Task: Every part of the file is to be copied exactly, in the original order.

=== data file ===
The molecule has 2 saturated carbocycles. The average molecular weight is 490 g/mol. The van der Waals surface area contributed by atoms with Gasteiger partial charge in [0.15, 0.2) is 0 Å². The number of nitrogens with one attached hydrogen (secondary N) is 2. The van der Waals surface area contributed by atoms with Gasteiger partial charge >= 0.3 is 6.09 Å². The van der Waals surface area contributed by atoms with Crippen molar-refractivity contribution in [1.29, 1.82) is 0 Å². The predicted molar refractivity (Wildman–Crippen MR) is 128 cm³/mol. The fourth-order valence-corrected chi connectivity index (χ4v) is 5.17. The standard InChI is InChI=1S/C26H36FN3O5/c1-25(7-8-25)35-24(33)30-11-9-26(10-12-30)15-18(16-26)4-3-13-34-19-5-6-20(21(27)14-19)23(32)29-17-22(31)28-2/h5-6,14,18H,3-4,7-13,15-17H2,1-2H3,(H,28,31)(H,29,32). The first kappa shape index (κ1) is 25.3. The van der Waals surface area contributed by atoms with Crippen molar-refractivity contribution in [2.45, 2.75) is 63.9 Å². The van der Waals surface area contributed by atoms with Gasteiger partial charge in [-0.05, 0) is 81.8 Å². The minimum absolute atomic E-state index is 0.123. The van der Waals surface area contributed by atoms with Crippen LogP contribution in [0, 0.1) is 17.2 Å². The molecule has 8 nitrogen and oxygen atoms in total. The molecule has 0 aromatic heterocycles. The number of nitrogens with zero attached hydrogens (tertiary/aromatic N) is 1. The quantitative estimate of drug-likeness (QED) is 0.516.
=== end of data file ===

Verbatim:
The molecule has 2 saturated carbocycles. The average molecular weight is 490 g/mol. The van der Waals surface area contributed by atoms with Gasteiger partial charge in [0.15, 0.2) is 0 Å². The number of nitrogens with one attached hydrogen (secondary N) is 2. The van der Waals surface area contributed by atoms with Gasteiger partial charge >= 0.3 is 6.09 Å². The van der Waals surface area contributed by atoms with Crippen molar-refractivity contribution in [1.29, 1.82) is 0 Å². The predicted molar refractivity (Wildman–Crippen MR) is 128 cm³/mol. The fourth-order valence-corrected chi connectivity index (χ4v) is 5.17. The standard InChI is InChI=1S/C26H36FN3O5/c1-25(7-8-25)35-24(33)30-11-9-26(10-12-30)15-18(16-26)4-3-13-34-19-5-6-20(21(27)14-19)23(32)29-17-22(31)28-2/h5-6,14,18H,3-4,7-13,15-17H2,1-2H3,(H,28,31)(H,29,32). The first kappa shape index (κ1) is 25.3. The van der Waals surface area contributed by atoms with Crippen molar-refractivity contribution in [2.45, 2.75) is 63.9 Å². The van der Waals surface area contributed by atoms with Gasteiger partial charge in [-0.05, 0) is 81.8 Å². The minimum absolute atomic E-state index is 0.123. The van der Waals surface area contributed by atoms with Crippen LogP contribution in [0, 0.1) is 17.2 Å². The molecule has 8 nitrogen and oxygen atoms in total. The molecule has 0 aromatic heterocycles. The number of nitrogens with zero attached hydrogens (tertiary/aromatic N) is 1. The quantitative estimate of drug-likeness (QED) is 0.516.